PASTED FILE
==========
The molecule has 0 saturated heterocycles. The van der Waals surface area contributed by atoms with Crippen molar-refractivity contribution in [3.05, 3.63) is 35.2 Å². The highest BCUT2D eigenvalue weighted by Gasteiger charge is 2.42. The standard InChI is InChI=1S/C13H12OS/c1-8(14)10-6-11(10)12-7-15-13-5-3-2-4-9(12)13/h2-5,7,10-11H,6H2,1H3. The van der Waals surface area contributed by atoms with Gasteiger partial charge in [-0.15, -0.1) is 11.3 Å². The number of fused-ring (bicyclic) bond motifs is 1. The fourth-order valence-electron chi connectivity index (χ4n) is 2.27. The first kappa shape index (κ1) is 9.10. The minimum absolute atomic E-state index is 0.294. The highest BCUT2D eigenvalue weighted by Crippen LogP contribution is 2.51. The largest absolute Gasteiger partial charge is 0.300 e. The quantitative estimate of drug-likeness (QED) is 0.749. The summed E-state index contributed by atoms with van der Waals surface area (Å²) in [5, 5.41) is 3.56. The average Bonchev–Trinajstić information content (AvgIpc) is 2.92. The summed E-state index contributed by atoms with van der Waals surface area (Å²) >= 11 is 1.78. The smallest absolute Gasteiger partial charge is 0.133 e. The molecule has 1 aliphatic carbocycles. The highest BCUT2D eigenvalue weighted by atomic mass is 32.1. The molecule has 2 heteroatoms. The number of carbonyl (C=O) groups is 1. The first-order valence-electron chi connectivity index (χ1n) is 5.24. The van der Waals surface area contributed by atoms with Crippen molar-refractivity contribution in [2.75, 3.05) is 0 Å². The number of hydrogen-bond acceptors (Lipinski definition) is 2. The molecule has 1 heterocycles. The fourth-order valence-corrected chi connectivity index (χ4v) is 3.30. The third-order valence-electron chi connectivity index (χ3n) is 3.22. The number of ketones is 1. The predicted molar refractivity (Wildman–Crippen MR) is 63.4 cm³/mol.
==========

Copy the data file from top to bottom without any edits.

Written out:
The molecule has 0 saturated heterocycles. The van der Waals surface area contributed by atoms with Crippen molar-refractivity contribution in [3.05, 3.63) is 35.2 Å². The highest BCUT2D eigenvalue weighted by Gasteiger charge is 2.42. The standard InChI is InChI=1S/C13H12OS/c1-8(14)10-6-11(10)12-7-15-13-5-3-2-4-9(12)13/h2-5,7,10-11H,6H2,1H3. The van der Waals surface area contributed by atoms with Gasteiger partial charge in [-0.15, -0.1) is 11.3 Å². The number of fused-ring (bicyclic) bond motifs is 1. The fourth-order valence-electron chi connectivity index (χ4n) is 2.27. The first kappa shape index (κ1) is 9.10. The minimum absolute atomic E-state index is 0.294. The highest BCUT2D eigenvalue weighted by Crippen LogP contribution is 2.51. The largest absolute Gasteiger partial charge is 0.300 e. The quantitative estimate of drug-likeness (QED) is 0.749. The summed E-state index contributed by atoms with van der Waals surface area (Å²) in [5, 5.41) is 3.56. The average Bonchev–Trinajstić information content (AvgIpc) is 2.92. The summed E-state index contributed by atoms with van der Waals surface area (Å²) >= 11 is 1.78. The smallest absolute Gasteiger partial charge is 0.133 e. The molecule has 1 aliphatic carbocycles. The highest BCUT2D eigenvalue weighted by atomic mass is 32.1. The molecule has 2 heteroatoms. The number of carbonyl (C=O) groups is 1. The first-order valence-electron chi connectivity index (χ1n) is 5.24. The van der Waals surface area contributed by atoms with Crippen molar-refractivity contribution in [2.75, 3.05) is 0 Å². The number of hydrogen-bond acceptors (Lipinski definition) is 2. The molecule has 1 heterocycles. The fourth-order valence-corrected chi connectivity index (χ4v) is 3.30. The third-order valence-electron chi connectivity index (χ3n) is 3.22. The number of ketones is 1. The predicted molar refractivity (Wildman–Crippen MR) is 63.4 cm³/mol.